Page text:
Monthly Archives: August 2016

Beautiful Flies vs. Ugly Flies

Hank of Hair Fly

Hank of Hair Fly

Guest Blogger: Clay Cunningham, Cody WY, former National Park Superintendent
Do you have to be able to tie flies that look like the perfect flies tied by professionals to catch fish? Absolutely not. One of the finest fly fishermen I know who fished the waters of the world from Scotland to the Rockies and Alaska is one of the worst fly tiers I have ever known. The flies that come off his fly tying vise look like one of your most productive flies that have been chewed on by dozens of trout. This expert fisherman catches fish regularly in spite of the fact his flies look like they had been chewed on for a week by a goat. He refers to those ugly tied flies as “hanks of hair.” What are his secrets? They are his combination of knowledge of where trout hang out, his ability to read the water, and his casting presentation and line management ability. He was a seasonal park ranger for more than twenty-five years. This college English professor produced a film on fly fishing for his PhD dissertation. He worked for me at the Madison Sub-district in Yellowstone National Park and later at Denali National Park. As a recently trained “Buck” ranger right out of the three month academy I was assigned to the Madison Sub-district of Yellowstone in the summer of 1968, because Jack Anderson, the park superintendent, discovered I was a fly tier. Jack was one of the legendary superintendents of the National Park Service. more…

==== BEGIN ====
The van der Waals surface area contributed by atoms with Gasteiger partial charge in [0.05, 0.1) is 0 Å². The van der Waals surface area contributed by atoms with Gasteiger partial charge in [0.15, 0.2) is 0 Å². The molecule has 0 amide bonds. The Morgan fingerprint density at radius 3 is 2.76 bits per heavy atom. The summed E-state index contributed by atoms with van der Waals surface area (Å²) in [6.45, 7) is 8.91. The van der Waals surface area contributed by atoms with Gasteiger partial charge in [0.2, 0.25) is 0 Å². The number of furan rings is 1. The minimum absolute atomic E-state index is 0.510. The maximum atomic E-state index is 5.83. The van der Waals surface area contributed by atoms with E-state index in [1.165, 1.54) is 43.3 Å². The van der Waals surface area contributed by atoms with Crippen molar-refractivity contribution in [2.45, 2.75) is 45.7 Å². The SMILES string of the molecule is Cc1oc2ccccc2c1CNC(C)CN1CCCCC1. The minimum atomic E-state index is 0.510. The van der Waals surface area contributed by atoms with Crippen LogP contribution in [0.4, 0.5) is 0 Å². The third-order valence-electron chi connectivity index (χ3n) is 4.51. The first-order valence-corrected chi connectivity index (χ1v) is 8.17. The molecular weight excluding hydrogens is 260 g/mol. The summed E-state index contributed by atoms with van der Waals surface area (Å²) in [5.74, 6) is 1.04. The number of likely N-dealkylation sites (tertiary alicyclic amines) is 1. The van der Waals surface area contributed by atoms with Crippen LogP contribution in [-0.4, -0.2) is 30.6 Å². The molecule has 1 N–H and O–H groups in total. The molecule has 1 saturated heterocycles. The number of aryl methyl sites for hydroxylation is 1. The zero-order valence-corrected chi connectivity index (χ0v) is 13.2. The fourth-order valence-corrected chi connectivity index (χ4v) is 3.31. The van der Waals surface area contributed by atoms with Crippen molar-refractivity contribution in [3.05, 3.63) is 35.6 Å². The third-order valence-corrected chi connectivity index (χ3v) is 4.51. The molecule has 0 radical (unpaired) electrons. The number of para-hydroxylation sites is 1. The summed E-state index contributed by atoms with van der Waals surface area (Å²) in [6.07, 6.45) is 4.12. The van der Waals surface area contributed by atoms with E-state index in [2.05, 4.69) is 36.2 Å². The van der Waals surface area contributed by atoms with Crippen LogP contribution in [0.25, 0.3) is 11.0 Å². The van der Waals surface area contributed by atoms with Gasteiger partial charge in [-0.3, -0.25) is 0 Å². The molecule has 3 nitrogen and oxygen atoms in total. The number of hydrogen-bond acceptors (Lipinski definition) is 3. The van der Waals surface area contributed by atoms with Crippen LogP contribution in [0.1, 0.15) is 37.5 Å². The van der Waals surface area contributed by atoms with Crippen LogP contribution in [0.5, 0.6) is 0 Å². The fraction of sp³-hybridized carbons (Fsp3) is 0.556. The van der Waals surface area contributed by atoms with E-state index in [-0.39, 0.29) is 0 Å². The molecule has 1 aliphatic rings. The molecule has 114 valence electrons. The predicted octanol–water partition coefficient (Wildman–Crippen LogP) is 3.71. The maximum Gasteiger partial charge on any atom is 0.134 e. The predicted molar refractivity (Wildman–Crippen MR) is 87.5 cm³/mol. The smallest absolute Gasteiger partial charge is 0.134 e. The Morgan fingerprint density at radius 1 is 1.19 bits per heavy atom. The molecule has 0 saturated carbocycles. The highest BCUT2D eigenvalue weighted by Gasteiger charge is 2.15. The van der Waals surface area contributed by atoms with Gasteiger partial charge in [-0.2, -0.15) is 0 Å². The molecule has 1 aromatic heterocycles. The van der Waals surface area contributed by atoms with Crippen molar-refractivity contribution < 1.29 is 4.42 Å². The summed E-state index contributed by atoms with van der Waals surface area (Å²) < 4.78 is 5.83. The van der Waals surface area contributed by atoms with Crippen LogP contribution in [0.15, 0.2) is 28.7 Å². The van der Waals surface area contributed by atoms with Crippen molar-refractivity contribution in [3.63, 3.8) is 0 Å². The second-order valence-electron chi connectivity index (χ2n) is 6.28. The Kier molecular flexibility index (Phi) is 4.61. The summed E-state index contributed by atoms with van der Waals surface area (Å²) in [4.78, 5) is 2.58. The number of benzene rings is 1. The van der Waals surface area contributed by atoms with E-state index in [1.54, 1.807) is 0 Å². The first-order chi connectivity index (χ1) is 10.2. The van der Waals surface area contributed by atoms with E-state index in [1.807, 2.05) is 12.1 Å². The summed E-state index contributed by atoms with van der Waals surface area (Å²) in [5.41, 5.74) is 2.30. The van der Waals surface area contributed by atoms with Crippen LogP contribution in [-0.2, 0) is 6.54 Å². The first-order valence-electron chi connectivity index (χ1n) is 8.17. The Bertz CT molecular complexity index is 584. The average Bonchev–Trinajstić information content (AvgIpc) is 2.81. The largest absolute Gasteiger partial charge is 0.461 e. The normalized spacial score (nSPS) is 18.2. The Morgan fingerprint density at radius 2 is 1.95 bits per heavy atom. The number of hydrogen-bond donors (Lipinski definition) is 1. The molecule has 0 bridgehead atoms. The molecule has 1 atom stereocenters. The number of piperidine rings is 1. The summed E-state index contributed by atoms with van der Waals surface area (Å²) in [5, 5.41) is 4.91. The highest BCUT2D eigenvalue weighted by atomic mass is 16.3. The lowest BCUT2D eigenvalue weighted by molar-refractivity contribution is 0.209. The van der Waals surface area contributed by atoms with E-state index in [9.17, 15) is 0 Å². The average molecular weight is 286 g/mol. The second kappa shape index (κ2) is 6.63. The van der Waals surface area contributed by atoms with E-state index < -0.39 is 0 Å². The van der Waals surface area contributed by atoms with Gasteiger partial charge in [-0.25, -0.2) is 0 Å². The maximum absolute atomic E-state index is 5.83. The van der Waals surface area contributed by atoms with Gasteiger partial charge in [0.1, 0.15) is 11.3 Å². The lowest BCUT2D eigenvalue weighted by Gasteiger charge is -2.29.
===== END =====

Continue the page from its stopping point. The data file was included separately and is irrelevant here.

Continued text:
Guest Blogger: Mike Cline, Bozeman, Montana

The Ubiquitous Ant

The Ubiquitous Ant

According to Wikipedia, there are an estimated 22,000 species in the family Formicidae, more commonly known as Ants. Only slightly more than half of those species have been formerly identified. Just about anywhere you go in the world, except near the poles and some isolated islands, some species of ants can be found. In the US, there are an estimated 600 plus species. Ants range in size from a minuscule .03 millimeters to a gigantic 2 inches. Because they exist just about everywhere, usually in large numbers, ants are an important terrestrial food source for fish, particularly trout. The word “ant” is derived from ante, emete of Middle English which are derived from ǣmette of Old English, and is related to the dialectal Dutch emt and the Old High German āmeiza, hence the modern German Ameise. All of these words come from West Germanic ēmaitijǭ, and the original meaning of the word was “the biter” (from Proto-Germanic ai-, “off, away” + mait- “cut”). We all know ants bite, and are lucky that fur, foam and feathers that imitate ants cause trout to bite. more…

The Fly That Had No Name

Guest ‘POET’: Michael Vorhis, author of ARCHANGEL suspense thriller, OPEN DISTANCE adventure thriller & more to come

The stream yielded nothing, four hours and half.
The sun and the wind now relentlessly high…
The classics, the Hare’s Ear, the Pheasant, the Wulff
Had all served up naught but a snag and a sigh.
Still I added more tippet, and opened to scrounge
In my fly box, some hero this river to tame…
And deep ‘tween a bugger and gnat, there I found
The old one–the fly that had never a name.

fly that had no name